The e-cigarette industry has blossomed into a $2 billion business, providing thousands of manufacturing and retail jobs while offering smokers a safer alternative. Unfortunately, this thriving market is under threat due to new rules finalized in May by the U.S. Food and Drug Administration (FDA).
The new rules expand the regulatory authority of the FDA to cover all tobacco or tobacco-related products — including e-cigarettes, many of which contain no tobacco whatsoever.
Like cigarettes, other forms of tobacco consumption can be addictive because of nicotine — which is why the FDA has asserted regulatory authority. While most e-cigarette products do not contain tobacco, they still use flavored juices that contain nicotine. Smokers can use e-cigarettes to supplement or, in some cases, replace their regular tobacco usage. The FDA worries that these products will increase nicotine addiction rates, especially among youth, and thereby lead to increased tobacco usage overall.
While it could be argued that e-cigarettes and other tobacco-related products should be regulated in a way that puts them on an even playing field with cigarettes, the rules do not limit the FDA to making regulations fair. The rules give the FDA broad authority to regulate tobacco products in whatever way the agency wants. For many of these rules, the FDA will issue “guidance” rather than spelling out the restrictions in the finalized regulations. Unlike formal rules, guidance does not need to go through a formal approval process. Thus, there is simply no oversight to ensure equitable regulation.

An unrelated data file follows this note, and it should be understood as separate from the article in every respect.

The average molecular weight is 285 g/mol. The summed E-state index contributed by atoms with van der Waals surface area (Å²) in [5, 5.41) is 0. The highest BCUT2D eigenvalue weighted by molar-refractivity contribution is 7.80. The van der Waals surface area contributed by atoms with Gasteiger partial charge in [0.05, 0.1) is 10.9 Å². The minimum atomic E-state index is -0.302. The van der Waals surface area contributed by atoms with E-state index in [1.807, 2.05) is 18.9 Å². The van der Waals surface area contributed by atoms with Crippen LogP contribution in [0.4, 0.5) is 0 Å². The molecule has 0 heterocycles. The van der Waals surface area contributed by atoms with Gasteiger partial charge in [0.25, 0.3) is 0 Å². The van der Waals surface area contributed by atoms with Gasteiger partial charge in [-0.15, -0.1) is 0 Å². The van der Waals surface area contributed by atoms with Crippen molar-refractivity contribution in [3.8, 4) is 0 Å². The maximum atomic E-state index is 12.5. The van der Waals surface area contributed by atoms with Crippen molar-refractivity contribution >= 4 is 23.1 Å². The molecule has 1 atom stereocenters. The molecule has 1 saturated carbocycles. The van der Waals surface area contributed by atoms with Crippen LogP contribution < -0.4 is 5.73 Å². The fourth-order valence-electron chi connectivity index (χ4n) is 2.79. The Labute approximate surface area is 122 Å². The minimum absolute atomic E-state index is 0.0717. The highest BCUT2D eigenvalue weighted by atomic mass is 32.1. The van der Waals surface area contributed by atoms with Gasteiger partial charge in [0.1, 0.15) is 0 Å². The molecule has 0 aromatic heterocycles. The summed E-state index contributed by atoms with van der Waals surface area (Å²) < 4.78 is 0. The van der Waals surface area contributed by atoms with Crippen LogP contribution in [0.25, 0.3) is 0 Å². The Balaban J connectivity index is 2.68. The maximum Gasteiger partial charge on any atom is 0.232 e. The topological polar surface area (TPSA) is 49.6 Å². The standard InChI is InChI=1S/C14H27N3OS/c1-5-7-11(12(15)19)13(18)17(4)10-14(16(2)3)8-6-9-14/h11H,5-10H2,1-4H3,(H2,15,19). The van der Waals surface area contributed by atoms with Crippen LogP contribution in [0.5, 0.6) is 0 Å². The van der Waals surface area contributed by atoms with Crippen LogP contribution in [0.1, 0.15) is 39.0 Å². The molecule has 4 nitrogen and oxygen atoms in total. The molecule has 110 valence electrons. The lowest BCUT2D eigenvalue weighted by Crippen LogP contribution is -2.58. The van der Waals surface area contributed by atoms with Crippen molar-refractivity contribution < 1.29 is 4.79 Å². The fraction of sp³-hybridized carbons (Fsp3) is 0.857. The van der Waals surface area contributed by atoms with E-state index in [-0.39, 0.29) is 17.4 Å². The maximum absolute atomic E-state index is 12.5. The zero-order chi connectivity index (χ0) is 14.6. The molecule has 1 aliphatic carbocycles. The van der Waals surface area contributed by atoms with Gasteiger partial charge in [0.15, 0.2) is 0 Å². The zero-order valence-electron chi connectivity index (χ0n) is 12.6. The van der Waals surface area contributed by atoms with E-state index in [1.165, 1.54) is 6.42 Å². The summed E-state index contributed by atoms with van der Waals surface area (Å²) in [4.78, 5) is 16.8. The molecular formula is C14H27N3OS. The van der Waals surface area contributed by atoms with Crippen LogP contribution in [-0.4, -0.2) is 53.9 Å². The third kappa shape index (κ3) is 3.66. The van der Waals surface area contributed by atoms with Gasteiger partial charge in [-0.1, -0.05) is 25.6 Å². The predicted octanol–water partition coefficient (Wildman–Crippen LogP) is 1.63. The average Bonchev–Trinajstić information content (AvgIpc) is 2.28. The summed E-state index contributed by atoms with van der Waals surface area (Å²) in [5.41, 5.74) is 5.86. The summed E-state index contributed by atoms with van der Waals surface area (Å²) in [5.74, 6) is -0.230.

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The Food and Drug Administration released its long awaited e-cigarette regulations on Thursday. E-cigarette users’ worst fears are confirmed—these regulations will destroy the burgeoning industry, leading to increased mortality and higher healthcare costs.
Though the FDA marketed its regulations as restrictions on minors who purchase tobacco products, the 499-page release contains far more. Perhaps the most ridiculous FDA claim is that these regulations will lead to increased innovation—even though the agency admits that 99 percent of the market will not be able to comply.
As stated on page 267 of the regulations, “FDA believes that [premarket review] (and the deeming rule as a whole) will not stifle innovation but could, instead, encourage it.” This is a nonsensical claim that could only be made by a government agency.
Through these regulations, the FDA “deems” that all tobacco products are under its regulatory scope. Hookahs, cigars, pipe tobacco, and electronic nicotine delivery systems (ENDS) were not previously covered under the FDA’s authority to regulate tobacco, which began with the 2009 Family Smoking Prevention and Tobacco Control Act. Now, all tobacco products that were not commercially marketed on February 15, 2007 (the predicate date) are required to gain FDA approval. Tobacco products that were available on the predicate date are exempt from the FDA approval process.
Newer tobacco products will be able to stay on the market if they show that they are “substantially equivalent” to a product that was commercially available on predicated date. Virtually no ENDS were available to American consumers at that time, meaning each currently available vaping product will have to go through the FDA’s other path to market, the premarket tobacco product application process.
Read the full article at Economics21.